Hey there, time traveller!
This article was published 3/7/2014 (727 days ago), so information in it may no longer be current.
PORTAGE LA PRAIRIE -- The consequences from cuts to science take years to surface.
But then they surface.
Nearly 200 Shubert cherry trees were cut down in Linden Woods parks and boulevards last year due to an unstoppable, sinisterly named disease called black knot.
Ditto bronze leaf disease that wiped out the Swedish columnar poplar. And what happened to all those big, weeping birch trees you used to see? They weep no more. Bronze birch borer.
Meanwhile, emerald ash borer -- believed to have landed in Detroit on a ship carrying cargo from China -- is devastating Minnesota's ash trees and heading our way. The most insidious of all, Dutch elm disease, travelled up the Red River 40 years ago, wiping out every American elm tree in sight, slowed only by the fight waged by Winnipeg.
The dozen or so horticulture plant scientists who used to work in Manitoba might not have prevented those diseases, but they sure would have helped. The University of Manitoba ended its horticulture program decades ago. In 2010, the federal government terminated the horticulture program founded 80 years ago at the Morden Research Centre.
The last man standing is Wilbert Ronald of Jeffries Nurseries, on the Trans-Canada Highway just east of Portage la Prairie. Jeffries is the only nursery practising plant breeding on any scale in Manitoba. Ronald has developed more than a dozen new trees and shrubs suitable for Manitoba's climate.
"I think Wilbert Ronald's contribution to horticulture in Manitoba is second to none," said Chad Labbe, vice-president of Shelmerdine Garden Centre in Winnipeg. "Our landscape will be forever changed because of his contribution."
Ronald, 69, admits he gets a kick out of driving around and seeing trees he introduced growing in parks and private yards, both at home and around the world. His Northern Treasure ash grows across from Silver City cinemas near Polo Park, for example.
A recent collaboration with Parkland Nurseries in Red Deer, Alta., resulted in his most recent release, the Parkland Pillar. It's a birch tree shaped like a long flame. "We're looking for columnar trees, smaller trees that fit smaller lot sizes," Ronald explained. About 20,000 Parkland Pillars have just been released for growth in nurseries across North America.
A PhD graduate in plant science from the U of M, Ronald worked in horticulture at the Morden Research Station before leaving in 1982 to take over Jeffries Nurseries. Jeffries devotes 10 to 15 per cent of its time and resources to plant breeding and tries to put out a new tree or shrub every year. Is it worth the time and money?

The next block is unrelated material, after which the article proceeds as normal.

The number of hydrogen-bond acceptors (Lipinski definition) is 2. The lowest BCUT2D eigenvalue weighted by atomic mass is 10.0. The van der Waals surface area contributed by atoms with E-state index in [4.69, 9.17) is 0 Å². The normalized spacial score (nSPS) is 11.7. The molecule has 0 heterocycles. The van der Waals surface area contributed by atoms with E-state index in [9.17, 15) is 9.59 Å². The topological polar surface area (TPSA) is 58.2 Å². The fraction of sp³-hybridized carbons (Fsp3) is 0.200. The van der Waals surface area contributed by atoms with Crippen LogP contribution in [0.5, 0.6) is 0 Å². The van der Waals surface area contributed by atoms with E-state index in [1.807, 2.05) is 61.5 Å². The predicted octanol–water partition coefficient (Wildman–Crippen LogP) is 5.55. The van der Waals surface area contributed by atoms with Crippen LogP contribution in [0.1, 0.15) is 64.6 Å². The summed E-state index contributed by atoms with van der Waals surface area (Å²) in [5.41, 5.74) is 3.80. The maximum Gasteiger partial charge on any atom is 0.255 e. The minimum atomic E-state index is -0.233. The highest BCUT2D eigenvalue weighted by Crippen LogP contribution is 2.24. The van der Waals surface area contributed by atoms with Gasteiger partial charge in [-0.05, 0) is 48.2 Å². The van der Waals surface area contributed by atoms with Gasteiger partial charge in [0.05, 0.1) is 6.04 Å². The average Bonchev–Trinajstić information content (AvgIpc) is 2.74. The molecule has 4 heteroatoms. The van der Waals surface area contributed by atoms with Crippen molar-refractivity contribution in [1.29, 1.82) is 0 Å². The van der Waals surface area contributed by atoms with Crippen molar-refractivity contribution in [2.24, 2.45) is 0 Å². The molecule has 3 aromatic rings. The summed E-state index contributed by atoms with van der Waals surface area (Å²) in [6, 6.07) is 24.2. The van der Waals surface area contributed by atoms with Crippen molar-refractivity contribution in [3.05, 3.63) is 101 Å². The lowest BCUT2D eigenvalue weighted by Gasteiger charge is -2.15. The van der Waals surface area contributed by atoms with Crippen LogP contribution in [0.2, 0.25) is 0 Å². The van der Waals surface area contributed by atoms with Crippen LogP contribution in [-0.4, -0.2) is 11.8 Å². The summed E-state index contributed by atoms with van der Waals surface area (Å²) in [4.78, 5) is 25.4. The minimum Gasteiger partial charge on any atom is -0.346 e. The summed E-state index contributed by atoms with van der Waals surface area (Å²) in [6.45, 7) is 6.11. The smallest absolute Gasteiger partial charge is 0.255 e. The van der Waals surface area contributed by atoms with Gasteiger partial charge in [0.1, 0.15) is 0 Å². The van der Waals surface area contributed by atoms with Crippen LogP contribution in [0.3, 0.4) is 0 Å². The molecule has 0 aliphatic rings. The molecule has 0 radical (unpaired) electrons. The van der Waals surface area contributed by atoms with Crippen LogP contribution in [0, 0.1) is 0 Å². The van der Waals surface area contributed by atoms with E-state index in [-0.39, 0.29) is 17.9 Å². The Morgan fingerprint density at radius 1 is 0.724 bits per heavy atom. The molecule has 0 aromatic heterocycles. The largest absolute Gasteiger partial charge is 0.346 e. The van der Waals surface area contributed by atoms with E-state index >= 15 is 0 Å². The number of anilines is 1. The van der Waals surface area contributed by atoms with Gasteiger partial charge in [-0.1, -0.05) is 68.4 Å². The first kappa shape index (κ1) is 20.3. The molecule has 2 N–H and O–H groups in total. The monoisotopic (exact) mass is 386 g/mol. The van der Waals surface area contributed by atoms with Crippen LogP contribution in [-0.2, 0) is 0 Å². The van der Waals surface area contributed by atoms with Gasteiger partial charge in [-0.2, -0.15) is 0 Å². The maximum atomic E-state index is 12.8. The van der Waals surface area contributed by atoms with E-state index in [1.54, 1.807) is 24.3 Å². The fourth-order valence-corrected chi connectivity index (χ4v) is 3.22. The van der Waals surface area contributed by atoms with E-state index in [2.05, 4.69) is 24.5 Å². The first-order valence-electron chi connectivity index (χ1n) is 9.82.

"You'd never get rich on the royalties," Ronald confides. "The biggest thing is it draws value to the rest of the business."
Ronald breeds trees against disease, insects and for hardiness in northern climes. He searches for improved forms and fall colours. He also tries to breed trees that shed fewer seeds. "The Manitoba maple is the worst weed tree. It seeds everywhere," Ronald said.
A recent Ronald introduction is the first sugar maple capable of withstanding Manitoba's climate. You can tap maple syrup from this tree in your backyard. It's called the Lord Selkirk sugar maple, in honour of the year it was developed, 2012, the 200th anniversary of the Selkirk Settlers.
A shrub released by Ronald around the same time is the Amber Jubilee ninebark, named in honour of Queen Elizabeth's 60th anniversary. More than 100,000 of the colourful shrub have already been sold in North America and Europe. During his career, Ronald has won awards in Canada and the United States. Some of his other introductions include Harvest Gold linden, Golden Cascade linden, Early Gold pear and Flowering crabapple. Ronald is assisted by his entire family, including his wife, Sharon.
A tour of Jeffries Nurseries includes its 45-acre yard, and 65-acre tree farm with trees of all different kinds and states of health. "All the trees that don't do well, that grow crooked, for example, wind up in the wood pile," he said. The good ones move on to the next round of development.
Jeffries does some retail sales in trees, shrubs and perennials but mostly sells wholesale across Western Canada and a bit into the U.S. A large part of its business is to civic governments. Of about 2,000 trees The City of Winnipeg plants per year as infill to replace damaged or diseased trees, about 800 come from Jeffries. Developers are another big market. Waverley West developers are planting 2,000 to 3,000 trees per year, about 1,000 of which are from Jeffries.
"We need people like him out there developing cultivars for the Prairies," said Carla Hrycyna, co-owner of St. Mary's Garden Centre. "We need plants that can take the severities from drought to flood, from our winters to summers."
Ronald also has a little scoop. He's three years away from introducing an elm resistant to Dutch elm disease. It's not the first in Manitoba, and it can't help the majestic trees being felled by disease now. But it will surely help against future disease.